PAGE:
"A person with diabetes looks after the diet, exercise regularly, reduce stress, and reduce weight and appropriately go for a health check-up regularly and take all medicines regularly"

Another innovation which has come from India is in the field of diabetic retinopathy screening where several low-cost fundus cameras have been developed which are less than 25 percent of the cost of the imported fundus cameras. We showed that not only are these cameras as good as the much more expensive imported cameras, but also that using artificial intelligence software, we can detect diabetic retinopathy with a very high sensitivity and specificity(3,4). This means that now we can screen the eyes of all patients with diabetes even at remote corners of the country. Images can be sent through email or whatsapp to specialists who can grade the images and send it back to the field in a matter of minutes.

In the areas of prevention of diabetes also great strides have been made. The Diabetes Community Lifestyle Improvement Program(D-CLIP)showed that more than 30 percent of people with pre-diabetes can be prevented from getting diabetes by simple lifestyle measures, such as healthy diet, increasing physical activity and weight reduction, wherever applicable(5). We are now using mobile health(i.e.,using the mobile phone)to see whether these messages can reach a much wider section of the community. Assuming that diabetes can be prevented in 25-30 percent of people with pre-diabetes, this would mean that several million cases of diabetes would be prevented.

Prevention of diabetes possible at four levels as discussed below:
1.Primordial prevention attempts to reduce the risk factors for diabetes, for example, reducing or preventing obesity to reduce the future risk of diabetes.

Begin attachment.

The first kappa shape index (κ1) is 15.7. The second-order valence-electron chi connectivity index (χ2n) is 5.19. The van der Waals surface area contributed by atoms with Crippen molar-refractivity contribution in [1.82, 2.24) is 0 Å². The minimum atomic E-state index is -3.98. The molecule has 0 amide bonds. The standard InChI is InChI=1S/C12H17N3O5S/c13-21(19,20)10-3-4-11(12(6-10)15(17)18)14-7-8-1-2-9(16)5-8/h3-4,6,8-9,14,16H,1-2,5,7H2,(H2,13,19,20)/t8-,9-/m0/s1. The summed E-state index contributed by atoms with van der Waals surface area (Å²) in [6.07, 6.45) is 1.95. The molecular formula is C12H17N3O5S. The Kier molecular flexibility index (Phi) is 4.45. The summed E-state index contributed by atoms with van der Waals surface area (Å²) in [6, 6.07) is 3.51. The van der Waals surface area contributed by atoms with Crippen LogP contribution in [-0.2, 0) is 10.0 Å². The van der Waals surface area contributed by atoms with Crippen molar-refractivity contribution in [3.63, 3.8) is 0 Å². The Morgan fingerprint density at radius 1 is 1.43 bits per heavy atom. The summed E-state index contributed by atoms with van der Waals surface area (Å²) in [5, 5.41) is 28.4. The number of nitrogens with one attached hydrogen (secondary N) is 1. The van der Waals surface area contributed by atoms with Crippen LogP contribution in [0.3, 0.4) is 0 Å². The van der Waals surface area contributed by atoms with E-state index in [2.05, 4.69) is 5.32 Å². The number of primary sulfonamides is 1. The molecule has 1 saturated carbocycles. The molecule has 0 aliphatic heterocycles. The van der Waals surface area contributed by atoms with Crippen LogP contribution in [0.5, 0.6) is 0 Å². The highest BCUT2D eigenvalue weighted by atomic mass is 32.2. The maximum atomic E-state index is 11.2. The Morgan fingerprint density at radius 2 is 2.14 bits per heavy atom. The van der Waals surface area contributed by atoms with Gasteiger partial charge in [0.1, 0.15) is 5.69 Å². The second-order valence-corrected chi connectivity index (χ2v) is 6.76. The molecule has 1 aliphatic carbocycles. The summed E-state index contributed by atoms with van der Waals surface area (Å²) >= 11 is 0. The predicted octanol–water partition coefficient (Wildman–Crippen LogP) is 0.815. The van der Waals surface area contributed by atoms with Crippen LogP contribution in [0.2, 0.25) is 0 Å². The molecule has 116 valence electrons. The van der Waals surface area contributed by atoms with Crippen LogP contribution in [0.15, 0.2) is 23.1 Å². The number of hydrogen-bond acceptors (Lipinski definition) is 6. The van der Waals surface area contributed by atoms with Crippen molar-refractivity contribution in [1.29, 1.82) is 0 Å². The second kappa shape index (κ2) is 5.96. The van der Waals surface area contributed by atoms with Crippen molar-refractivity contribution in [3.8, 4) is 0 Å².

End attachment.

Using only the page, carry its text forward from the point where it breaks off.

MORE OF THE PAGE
2.Primary prevention targets people who are in the stage of 'prediabetes' to prevent the onset of diabetes. All people with prediabetes should be regularly screened & encouraged to pursue a healthy life-style, including a healthy diet, adequate exercise and weight reduction where appropriate in order to prevent diabetes.

3.Secondary prevention defined as preventing the complications of diabetes in those who are already diagnosed to have diabetes. This can be achieved by meticulous control of diabetes with the help of diet, physical activity, lifestyle modification & antidiabetic drugs as indicated. In fact control should include holistic care and beyond glycemic control,i.e., control of blood pressure, lipids and others.

4.Tertiary prevention of diabetes is aimed at limiting physical disability and rehabilitation measures in those who have already developed some degree of diabetic complications and preventing them from going into the end stage of these complications.

A person with diabetes looks after the diet, exercise regularly, reduce stress, and reduce weight and appropriately go for a health check-up regularly(at least 3-4 times a year) and take all medicines regularly. Why then would they not have the chance of living up to 100 years of age? These are indeed exciting times in diabetes and I am happy that we in India are taking the lead in several of the innovations in diabetes healthcare, prevention and in research.